At the Cowen Global Transportation & Sustainable Mobility Conference, Chief Revenue Officer, Vasu Raja, discussed what kinds of customers the airline was flying during the crisis, but also how it plans to adapt for the future.
What passengers is American flying?
During the crisis, American Airlines decided that it was not going to stay grounded for too long, and instead, embark on a plan to fly as much as it could without breaking the bank. In terms of customers, here’s what Chief Revenue Officer, Vasu Raja, stated in a webcast viewed by Simple Flying:
“Our customer mix very much shifted….20 points of our revenue mix historically was coming from customers that were over 40 years of age and traveling disproportionately for business, even in the summer. And, it shifted to people who are under 40 years of age, many of whom had no status on the airline at all, and were traveling disproportionately for leisure. Or, at least, a mix of leisure and business. They were leaving on a Monday and coming back on a Thursday but going to vacation on a beach.”
Unpacking this, it is clear now what American Airlines is doing in terms of flying its schedule. With demand for travel to the beach on more than just the weekends, American has been flying a pretty robust schedule to Florida, the Gulf Coast, and other beach destinations in the United States. This has benefited Dallas and Charlotte, two of American’s strongest domestic hubs. Phoenix is another hub that has been doing well among origin and destination passengers.
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It also explains why American is slimming its schedule in October, a month with a relatively low number of leisure passengers.
How is American changing?
With most of American’s previous customer base older than 40 years of age and flying mainly for business looking unlikely to get back on a plane until after a vaccine comes around, Vasu Raja made it no secret that American is going after new travelers:
“There’s people out there right now and so we need to go and build a relationship with them. And a lot of how we’re thinking about winning the recovery is bringing new customers to air travel and graduating them to higher tiers of loyalty.”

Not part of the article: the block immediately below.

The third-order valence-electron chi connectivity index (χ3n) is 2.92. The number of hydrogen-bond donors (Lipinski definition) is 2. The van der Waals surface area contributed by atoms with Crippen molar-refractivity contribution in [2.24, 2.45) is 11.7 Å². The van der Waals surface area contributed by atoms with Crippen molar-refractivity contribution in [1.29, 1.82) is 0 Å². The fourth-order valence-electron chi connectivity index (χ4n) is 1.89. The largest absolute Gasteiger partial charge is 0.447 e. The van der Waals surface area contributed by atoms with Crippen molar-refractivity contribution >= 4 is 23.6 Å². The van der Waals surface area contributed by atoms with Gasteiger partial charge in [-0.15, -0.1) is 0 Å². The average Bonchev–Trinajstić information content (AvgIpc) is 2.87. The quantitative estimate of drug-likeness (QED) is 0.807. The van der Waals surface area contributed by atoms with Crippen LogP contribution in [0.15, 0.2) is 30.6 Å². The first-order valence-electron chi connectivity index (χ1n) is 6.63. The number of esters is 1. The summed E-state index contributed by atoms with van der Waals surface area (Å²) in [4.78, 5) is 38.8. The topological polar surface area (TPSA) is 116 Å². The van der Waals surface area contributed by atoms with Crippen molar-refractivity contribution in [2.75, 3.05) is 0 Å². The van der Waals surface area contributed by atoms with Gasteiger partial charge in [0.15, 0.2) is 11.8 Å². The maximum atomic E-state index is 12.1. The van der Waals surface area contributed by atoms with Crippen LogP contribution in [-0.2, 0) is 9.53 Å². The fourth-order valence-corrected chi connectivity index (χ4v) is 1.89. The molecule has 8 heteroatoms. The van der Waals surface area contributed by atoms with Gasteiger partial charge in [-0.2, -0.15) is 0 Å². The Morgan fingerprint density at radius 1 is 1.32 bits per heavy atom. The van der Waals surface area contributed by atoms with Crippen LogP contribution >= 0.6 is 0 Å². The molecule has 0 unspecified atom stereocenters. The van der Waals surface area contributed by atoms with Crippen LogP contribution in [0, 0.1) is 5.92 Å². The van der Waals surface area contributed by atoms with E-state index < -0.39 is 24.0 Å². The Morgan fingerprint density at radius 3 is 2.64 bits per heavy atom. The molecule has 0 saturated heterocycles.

In the future, however, American believes it will be able to deliver to leisure travelers now without sacrificing its ability to cater to business travelers in the future. For now, the airline has been working to understand these new people flying, though that may lead to some changes to the loyalty program as Vasu Raja further stated:
“The more we can understand the customer, the more the airline’s network will change, and two, the more the loyalty program will change such that we can get a disproportionate share of wallet of the actual customer.”
How the loyalty program will change, however, is unclear. There could be some positive changes, such as more ways to use miles on non-flight expenses, or else some negative changes like devaluing AAdvantage miles.
What is the carrier doing in the short-term?
So, the leisure, under-40 traveler without status is likely shopping around for the best fare. Some of these passengers may have been low-cost fans who have seen American price out well on select routes and then choose to try them out. For those passengers, American Airlines offers a basic economy fare.
However, American recently made some changes to basic economy. Passengers who purchase the fare can pay for upgrades, priority boarding, preferred or extra-legroom seats, and same-day confirmed flight changes, while also allowing elites to access upgrade privileges and seat privileges. Elite members in the AAdvantage program can also take advantage of their same-day confirmed flight change benefits. But, from January 1st, those tickets will not earn any elite qualifying dollars, miles, or segments.
Essentially, basic economy is now designed to push passengers to the airline where it can compete on price. And then, once passengers fly American more and see some options for status, the carrier can coax them into buying higher-fare tickets that now come with features like no change fees and free standby options for other flights on the same day.
For at least the next year, or two, or, (hopefully not) three, the carrier can focus on its leisure product. Up until a vaccine is in place that is widely available, the airline will likely not see a lot of older business travelers eager to get back onboard a plane.
Whether or not American truly “wins” the recovery, however, remains to be seen. If this crisis has shown us anything, it is that even the best planners, of which American has a lot, cannot predict the course of the health crisis, which is the driving force in keeping demand low for air travel.
Do you think American Airlines is charting the right customer strategy? Have you flown American recently as a new customer? Let us know in the comments!